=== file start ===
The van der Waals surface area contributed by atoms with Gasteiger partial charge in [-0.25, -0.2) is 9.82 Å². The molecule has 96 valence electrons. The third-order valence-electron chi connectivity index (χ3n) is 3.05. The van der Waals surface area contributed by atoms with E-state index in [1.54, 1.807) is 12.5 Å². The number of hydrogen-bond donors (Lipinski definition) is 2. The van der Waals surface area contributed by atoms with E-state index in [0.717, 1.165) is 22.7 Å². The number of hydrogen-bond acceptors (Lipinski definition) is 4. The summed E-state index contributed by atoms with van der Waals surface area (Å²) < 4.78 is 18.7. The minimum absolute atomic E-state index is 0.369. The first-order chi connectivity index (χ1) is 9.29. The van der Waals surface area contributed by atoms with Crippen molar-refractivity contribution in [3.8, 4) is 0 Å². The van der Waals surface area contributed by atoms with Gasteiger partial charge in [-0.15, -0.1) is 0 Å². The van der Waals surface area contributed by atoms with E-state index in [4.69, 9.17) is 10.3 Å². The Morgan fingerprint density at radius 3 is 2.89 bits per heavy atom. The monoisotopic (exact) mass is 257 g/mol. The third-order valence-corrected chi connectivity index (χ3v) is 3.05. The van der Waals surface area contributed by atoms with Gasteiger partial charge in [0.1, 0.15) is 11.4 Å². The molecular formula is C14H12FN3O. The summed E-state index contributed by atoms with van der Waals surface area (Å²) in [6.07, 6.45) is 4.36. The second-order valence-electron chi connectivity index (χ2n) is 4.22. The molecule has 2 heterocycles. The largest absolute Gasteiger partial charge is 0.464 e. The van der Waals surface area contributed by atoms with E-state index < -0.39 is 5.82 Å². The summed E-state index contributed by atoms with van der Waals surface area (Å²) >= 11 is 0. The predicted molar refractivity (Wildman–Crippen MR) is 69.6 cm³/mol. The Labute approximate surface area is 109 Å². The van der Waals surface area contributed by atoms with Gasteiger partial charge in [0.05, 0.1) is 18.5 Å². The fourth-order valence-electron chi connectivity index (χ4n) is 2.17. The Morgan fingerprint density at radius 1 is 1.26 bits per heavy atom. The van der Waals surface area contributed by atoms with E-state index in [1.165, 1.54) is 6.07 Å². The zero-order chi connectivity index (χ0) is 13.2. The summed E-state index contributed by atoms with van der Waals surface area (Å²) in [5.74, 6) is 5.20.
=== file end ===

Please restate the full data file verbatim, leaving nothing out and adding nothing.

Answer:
The van der Waals surface area contributed by atoms with Gasteiger partial charge in [-0.25, -0.2) is 9.82 Å². The molecule has 96 valence electrons. The third-order valence-electron chi connectivity index (χ3n) is 3.05. The van der Waals surface area contributed by atoms with E-state index in [1.54, 1.807) is 12.5 Å². The number of hydrogen-bond donors (Lipinski definition) is 2. The van der Waals surface area contributed by atoms with E-state index in [0.717, 1.165) is 22.7 Å². The number of hydrogen-bond acceptors (Lipinski definition) is 4. The summed E-state index contributed by atoms with van der Waals surface area (Å²) < 4.78 is 18.7. The minimum absolute atomic E-state index is 0.369. The first-order chi connectivity index (χ1) is 9.29. The van der Waals surface area contributed by atoms with Crippen molar-refractivity contribution in [3.8, 4) is 0 Å². The van der Waals surface area contributed by atoms with Gasteiger partial charge in [-0.15, -0.1) is 0 Å². The van der Waals surface area contributed by atoms with E-state index in [4.69, 9.17) is 10.3 Å². The Morgan fingerprint density at radius 3 is 2.89 bits per heavy atom. The monoisotopic (exact) mass is 257 g/mol. The third-order valence-corrected chi connectivity index (χ3v) is 3.05. The van der Waals surface area contributed by atoms with Gasteiger partial charge in [0.1, 0.15) is 11.4 Å². The molecular formula is C14H12FN3O. The summed E-state index contributed by atoms with van der Waals surface area (Å²) in [6.07, 6.45) is 4.36. The second-order valence-electron chi connectivity index (χ2n) is 4.22. The molecule has 2 heterocycles. The largest absolute Gasteiger partial charge is 0.464 e. The van der Waals surface area contributed by atoms with E-state index < -0.39 is 5.82 Å². The summed E-state index contributed by atoms with van der Waals surface area (Å²) >= 11 is 0. The predicted molar refractivity (Wildman–Crippen MR) is 69.6 cm³/mol. The Labute approximate surface area is 109 Å². The van der Waals surface area contributed by atoms with Gasteiger partial charge in [0.05, 0.1) is 18.5 Å². The fourth-order valence-electron chi connectivity index (χ4n) is 2.17. The Morgan fingerprint density at radius 1 is 1.26 bits per heavy atom. The van der Waals surface area contributed by atoms with E-state index in [1.165, 1.54) is 6.07 Å². The zero-order chi connectivity index (χ0) is 13.2. The summed E-state index contributed by atoms with van der Waals surface area (Å²) in [5.74, 6) is 5.20.